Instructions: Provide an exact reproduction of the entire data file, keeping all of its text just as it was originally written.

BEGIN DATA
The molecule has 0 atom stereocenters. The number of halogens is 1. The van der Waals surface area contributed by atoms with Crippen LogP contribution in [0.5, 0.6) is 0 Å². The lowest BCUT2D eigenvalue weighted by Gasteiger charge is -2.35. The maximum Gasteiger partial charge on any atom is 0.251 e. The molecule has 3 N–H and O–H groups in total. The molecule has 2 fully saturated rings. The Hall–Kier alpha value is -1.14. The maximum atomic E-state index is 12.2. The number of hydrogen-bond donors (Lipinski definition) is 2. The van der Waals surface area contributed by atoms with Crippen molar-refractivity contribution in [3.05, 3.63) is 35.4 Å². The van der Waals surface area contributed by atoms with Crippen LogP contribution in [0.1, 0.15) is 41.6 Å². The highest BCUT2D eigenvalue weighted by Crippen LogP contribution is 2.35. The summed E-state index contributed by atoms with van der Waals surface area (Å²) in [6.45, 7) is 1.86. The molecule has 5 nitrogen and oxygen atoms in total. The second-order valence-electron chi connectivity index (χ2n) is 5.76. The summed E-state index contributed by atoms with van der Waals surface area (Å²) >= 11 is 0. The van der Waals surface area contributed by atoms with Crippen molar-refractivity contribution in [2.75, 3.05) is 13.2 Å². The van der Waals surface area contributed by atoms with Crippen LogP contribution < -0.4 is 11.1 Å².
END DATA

The molecule has 0 atom stereocenters. The number of halogens is 1. The van der Waals surface area contributed by atoms with Crippen LogP contribution in [0.5, 0.6) is 0 Å². The lowest BCUT2D eigenvalue weighted by Gasteiger charge is -2.35. The maximum Gasteiger partial charge on any atom is 0.251 e. The molecule has 3 N–H and O–H groups in total. The molecule has 2 fully saturated rings. The Hall–Kier alpha value is -1.14. The maximum atomic E-state index is 12.2. The number of hydrogen-bond donors (Lipinski definition) is 2. The van der Waals surface area contributed by atoms with Crippen molar-refractivity contribution in [3.05, 3.63) is 35.4 Å². The van der Waals surface area contributed by atoms with Crippen LogP contribution in [0.1, 0.15) is 41.6 Å². The highest BCUT2D eigenvalue weighted by Crippen LogP contribution is 2.35. The summed E-state index contributed by atoms with van der Waals surface area (Å²) in [6.45, 7) is 1.86. The molecule has 5 nitrogen and oxygen atoms in total. The second-order valence-electron chi connectivity index (χ2n) is 5.76. The summed E-state index contributed by atoms with van der Waals surface area (Å²) >= 11 is 0. The van der Waals surface area contributed by atoms with Crippen molar-refractivity contribution in [2.75, 3.05) is 13.2 Å². The van der Waals surface area contributed by atoms with Crippen LogP contribution < -0.4 is 11.1 Å².